Five Sins of Managing Your Name. And Five Musts!

Five Sins of Managing Your Name. And Five Musts!

Your Name Precedes You

When you meet someone for the first or second time, do you let them struggle with your name?

I’ve been to three networking events in the past week, and each one has offered case studies on how to — and how not to — manage one’s name around the all-important introduction or the “nice-to-see-you-again” moment.

Call me a cynic, but it truly boggles my mind how some people make me guess their name… and how some even appear resentful when I struggle — all the while, I’m wearing my name tag in a prominent place, and they’re not even wearing theirs.  Helloooo?


“But You See Me Online A Lot!”

I was challenged by a fellow at an event recently for not remembering his name, because he comments on my posts a lot. We had only met in person once, and that was months earlier.

What’s more, his online profiles are under different nicknames and his profile pics are of landscapes!

P.S. He was not wearing his name badge, and virtually everyone else at the event was.

I’m sorry, fella’, but I don’t feel inadequate about not remembering your name. I’m human.

And I’m not the only human out here.

But I am trying to help! So to be cruel to be kind, first I list…


Five Sins of Managing Your Name

  The first two sins directly apply to networking at organized events:

  1. You don’t wear the name tag that the event organizers prepare for you.
  2. You wear the name tag, but you place it in a difficult place to see; and if you write your own tag, you scribble it and use small letters.
  3. On your LinkedIn or Facebook profile — and even on your profile within said event’s community — you don’t post a pic of yourself. If you do, it’s of poor quality, it’s not a close-up, or it’s a shot of you in kindergarten with your favorite pet.
  4. When you meet someone, they say, “Hi…” and confidently state their name; then you say, “Yeah, I know, John,” and you don’t say anything else (like… your name!).
  5. When they smile and say, “Refresh me on your name again,” you appear offended, or you signal that you’re better at name recall then they are.

If you do any combination of the above, I regret to inform you that you are not only a less-than-stellar networker, but you have also created a negative vibe around one of your most precious brave new sales assets : your name.

Your brand.

You have not gained anything positive with an encounter like that.

Your brand has just been trashed… by none other than you.

Are you really offended if someone doesn’t have a perfect memory? Well, that says more about you than it does about that someone else.

And that only exacerbates the bad vibe you’ve created around your name.

If you’re in sales, or if you’re an independent consultant, entrepreneur or freelancer, you may have just alienated a potential buyer, referral or brand evangelist.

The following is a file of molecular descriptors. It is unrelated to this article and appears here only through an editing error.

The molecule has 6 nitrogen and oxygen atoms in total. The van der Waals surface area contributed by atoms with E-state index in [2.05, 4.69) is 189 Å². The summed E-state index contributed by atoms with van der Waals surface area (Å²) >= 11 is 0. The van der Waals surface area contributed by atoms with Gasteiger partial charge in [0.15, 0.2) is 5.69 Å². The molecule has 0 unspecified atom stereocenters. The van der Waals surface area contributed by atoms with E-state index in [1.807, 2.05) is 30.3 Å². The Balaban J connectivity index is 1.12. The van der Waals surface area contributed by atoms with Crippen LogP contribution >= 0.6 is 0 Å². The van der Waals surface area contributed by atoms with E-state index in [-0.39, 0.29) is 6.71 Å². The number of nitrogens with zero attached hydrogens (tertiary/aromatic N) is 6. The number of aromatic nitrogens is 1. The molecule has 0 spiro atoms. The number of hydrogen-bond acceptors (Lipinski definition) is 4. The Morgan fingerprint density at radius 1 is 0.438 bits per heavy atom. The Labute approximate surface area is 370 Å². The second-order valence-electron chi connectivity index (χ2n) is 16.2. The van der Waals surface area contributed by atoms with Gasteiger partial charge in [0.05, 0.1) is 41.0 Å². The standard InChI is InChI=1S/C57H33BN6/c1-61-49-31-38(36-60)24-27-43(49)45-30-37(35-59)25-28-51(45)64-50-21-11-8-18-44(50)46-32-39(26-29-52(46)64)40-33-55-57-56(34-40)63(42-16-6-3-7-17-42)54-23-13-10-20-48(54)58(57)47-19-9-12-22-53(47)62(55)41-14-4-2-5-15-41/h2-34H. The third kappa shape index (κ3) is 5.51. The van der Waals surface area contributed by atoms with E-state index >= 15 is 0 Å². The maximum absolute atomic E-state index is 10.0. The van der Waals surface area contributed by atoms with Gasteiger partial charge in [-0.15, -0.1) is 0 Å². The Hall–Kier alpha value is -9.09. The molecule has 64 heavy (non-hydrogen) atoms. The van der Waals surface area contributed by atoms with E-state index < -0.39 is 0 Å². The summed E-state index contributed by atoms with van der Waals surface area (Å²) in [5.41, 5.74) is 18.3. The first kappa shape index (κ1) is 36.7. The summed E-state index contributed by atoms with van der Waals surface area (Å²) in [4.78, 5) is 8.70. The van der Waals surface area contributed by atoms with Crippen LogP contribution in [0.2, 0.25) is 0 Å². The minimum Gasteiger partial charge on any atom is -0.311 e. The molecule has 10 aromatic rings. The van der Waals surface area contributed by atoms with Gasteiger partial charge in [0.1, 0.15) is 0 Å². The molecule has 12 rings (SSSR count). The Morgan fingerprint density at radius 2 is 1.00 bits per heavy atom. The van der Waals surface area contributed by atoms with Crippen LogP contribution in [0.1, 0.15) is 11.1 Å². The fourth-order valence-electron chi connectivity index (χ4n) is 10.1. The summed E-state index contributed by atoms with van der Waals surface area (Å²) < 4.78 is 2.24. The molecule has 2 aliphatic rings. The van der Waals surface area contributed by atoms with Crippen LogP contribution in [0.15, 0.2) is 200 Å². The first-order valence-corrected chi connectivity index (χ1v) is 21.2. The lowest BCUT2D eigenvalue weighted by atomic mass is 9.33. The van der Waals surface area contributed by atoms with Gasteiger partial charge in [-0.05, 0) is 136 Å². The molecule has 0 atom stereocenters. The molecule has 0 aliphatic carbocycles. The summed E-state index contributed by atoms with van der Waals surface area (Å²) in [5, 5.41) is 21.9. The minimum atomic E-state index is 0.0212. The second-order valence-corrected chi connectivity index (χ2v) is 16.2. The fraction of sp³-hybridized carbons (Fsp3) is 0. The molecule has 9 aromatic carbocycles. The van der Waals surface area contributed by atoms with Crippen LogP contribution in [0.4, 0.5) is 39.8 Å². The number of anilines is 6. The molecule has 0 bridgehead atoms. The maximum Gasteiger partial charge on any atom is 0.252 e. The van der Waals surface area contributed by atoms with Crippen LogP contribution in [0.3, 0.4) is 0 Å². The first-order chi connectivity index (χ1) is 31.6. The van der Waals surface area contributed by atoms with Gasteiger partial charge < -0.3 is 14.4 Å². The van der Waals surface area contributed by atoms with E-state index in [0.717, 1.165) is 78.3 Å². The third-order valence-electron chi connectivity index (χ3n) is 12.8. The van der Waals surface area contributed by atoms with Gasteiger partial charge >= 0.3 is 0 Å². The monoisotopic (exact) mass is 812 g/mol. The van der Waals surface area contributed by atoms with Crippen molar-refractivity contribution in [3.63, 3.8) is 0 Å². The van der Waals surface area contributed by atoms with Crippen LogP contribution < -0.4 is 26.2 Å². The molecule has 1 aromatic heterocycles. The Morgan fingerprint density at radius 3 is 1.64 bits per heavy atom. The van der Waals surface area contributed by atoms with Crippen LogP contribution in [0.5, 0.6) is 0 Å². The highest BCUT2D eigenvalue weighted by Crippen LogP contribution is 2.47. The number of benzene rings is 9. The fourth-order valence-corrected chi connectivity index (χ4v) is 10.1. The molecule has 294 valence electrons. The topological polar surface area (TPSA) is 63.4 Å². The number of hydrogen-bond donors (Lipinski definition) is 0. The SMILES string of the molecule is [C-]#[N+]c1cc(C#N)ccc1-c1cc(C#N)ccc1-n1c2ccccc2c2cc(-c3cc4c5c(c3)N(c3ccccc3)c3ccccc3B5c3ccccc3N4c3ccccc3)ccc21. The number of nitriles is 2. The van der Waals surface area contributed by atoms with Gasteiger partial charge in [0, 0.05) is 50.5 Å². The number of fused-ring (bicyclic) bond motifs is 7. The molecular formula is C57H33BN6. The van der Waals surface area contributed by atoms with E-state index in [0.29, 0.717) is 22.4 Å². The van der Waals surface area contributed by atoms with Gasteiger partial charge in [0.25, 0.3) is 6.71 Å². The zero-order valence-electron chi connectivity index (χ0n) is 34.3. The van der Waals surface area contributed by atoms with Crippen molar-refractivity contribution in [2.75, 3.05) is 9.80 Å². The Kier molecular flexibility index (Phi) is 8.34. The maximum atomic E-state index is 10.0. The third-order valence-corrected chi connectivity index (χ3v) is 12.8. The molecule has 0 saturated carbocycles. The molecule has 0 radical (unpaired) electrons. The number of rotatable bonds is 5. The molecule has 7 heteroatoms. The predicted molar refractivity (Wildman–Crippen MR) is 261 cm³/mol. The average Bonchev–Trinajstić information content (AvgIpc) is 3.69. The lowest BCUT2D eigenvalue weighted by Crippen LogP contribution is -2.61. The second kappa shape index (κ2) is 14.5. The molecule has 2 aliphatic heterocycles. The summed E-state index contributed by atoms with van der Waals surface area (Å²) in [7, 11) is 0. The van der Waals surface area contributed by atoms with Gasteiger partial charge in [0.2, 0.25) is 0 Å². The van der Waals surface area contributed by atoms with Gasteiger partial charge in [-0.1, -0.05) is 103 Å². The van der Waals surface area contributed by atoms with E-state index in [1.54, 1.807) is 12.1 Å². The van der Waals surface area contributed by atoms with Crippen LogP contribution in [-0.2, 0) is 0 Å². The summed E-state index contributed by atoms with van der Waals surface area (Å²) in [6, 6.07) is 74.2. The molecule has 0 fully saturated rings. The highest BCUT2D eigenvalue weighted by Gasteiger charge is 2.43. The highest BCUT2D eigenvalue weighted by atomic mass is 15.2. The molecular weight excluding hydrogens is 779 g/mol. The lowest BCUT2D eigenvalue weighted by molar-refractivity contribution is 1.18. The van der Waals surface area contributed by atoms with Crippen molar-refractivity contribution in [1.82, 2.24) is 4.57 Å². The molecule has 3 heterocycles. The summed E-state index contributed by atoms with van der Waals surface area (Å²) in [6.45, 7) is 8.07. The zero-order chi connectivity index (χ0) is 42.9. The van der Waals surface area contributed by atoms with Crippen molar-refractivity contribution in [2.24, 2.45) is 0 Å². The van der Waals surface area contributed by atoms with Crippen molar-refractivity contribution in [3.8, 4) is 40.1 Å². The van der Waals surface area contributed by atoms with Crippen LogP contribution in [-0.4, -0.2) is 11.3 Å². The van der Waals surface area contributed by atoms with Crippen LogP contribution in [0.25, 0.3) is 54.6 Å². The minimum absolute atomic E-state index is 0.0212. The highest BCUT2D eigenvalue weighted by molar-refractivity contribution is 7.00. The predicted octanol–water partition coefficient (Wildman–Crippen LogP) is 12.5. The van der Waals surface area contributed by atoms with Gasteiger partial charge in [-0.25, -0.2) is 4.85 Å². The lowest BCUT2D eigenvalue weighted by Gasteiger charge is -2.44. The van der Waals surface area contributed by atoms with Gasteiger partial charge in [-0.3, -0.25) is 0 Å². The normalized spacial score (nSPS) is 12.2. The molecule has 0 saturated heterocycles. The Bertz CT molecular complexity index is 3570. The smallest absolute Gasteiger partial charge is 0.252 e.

OK, cynicism aired.

So let’s segue to the positive.

You’re self-secure and you know people don’t have perfect memories.


Five Must-Dos For Managing Your Name

Again, the first two apply directly to events. Here’s what you must do:

  1. Upon greeting the hosts, you look for your name badge or label, and you immediately put it on.
  2. You put this name tag in a highly visible place, as high up your body and near your head as feasibly possible. (If you’ve placed your name tag on your belt and you notice people stealing glances at your lower body, trust me, all they want is to know your name!) If you are asked to handwrite your own name tag, you do so boldly. You double-check to make sure that the first few letters of your name are not under your lapel.
  3. You use the same photo for all your online profiles. (Some say you can have more fun with Facebook; I personally go for consistency.) Make this pic a close-up. Make sure you’re recognizable… very. Take the time to get a quality pic; spend some dosh if you have to.
  4. When you meet someone, whether it be a second encounter or first introduction, you don’t let anyone stumble with your name… not the person introducing you, nor the person you’re greeting. You offer your name immediately, confidently, and warmly. Your name precedes you. “Jack.” (Smile. Shake hands.)
  5. No matter how clear you think you’ve been in identifying yourself, when someone says, “Sorry?” or says, “What’s your name, again?” you appear happy to repeat it; you appear understanding that there could have been a distraction, or that the person may even be hard of hearing.

Now here’s the kicker.

When someone greets you and immediately states their name, chances are they’re struggling with your name.


They’re Asking For Help. Stay Positive!

It doesn’t matter that they’ve stated the obvious to you by reiterating their name. This is usually a subtle request for you to follow suit and state your name.

They want to know your name! You should be happy!

So follow suit!

“Hi John… Jack.”

They might even pretend that they’ve remembered: “Of course, Jack.” Don’t focus on their white lie. They’re being polite!

Seize the positivity, and move forward. Introduce them to the people you’re with. Ask them what they’re working on lately. Whatever!

Your name precedes you, and now you’re ready to proceed after putting your best name forward.

Be positive.

It’s your name.

It’s your brand.

It’s one of your greatest assets, and assets are meant to be positive.

Make sure your name precedes you.

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I help freelancers and companies sell more effectively.  I’d love to chat about your biggest challenges and opportunities.  You can message me here in the comments to arrange a conversation, or you call me directly at +41 76 43 43 043.

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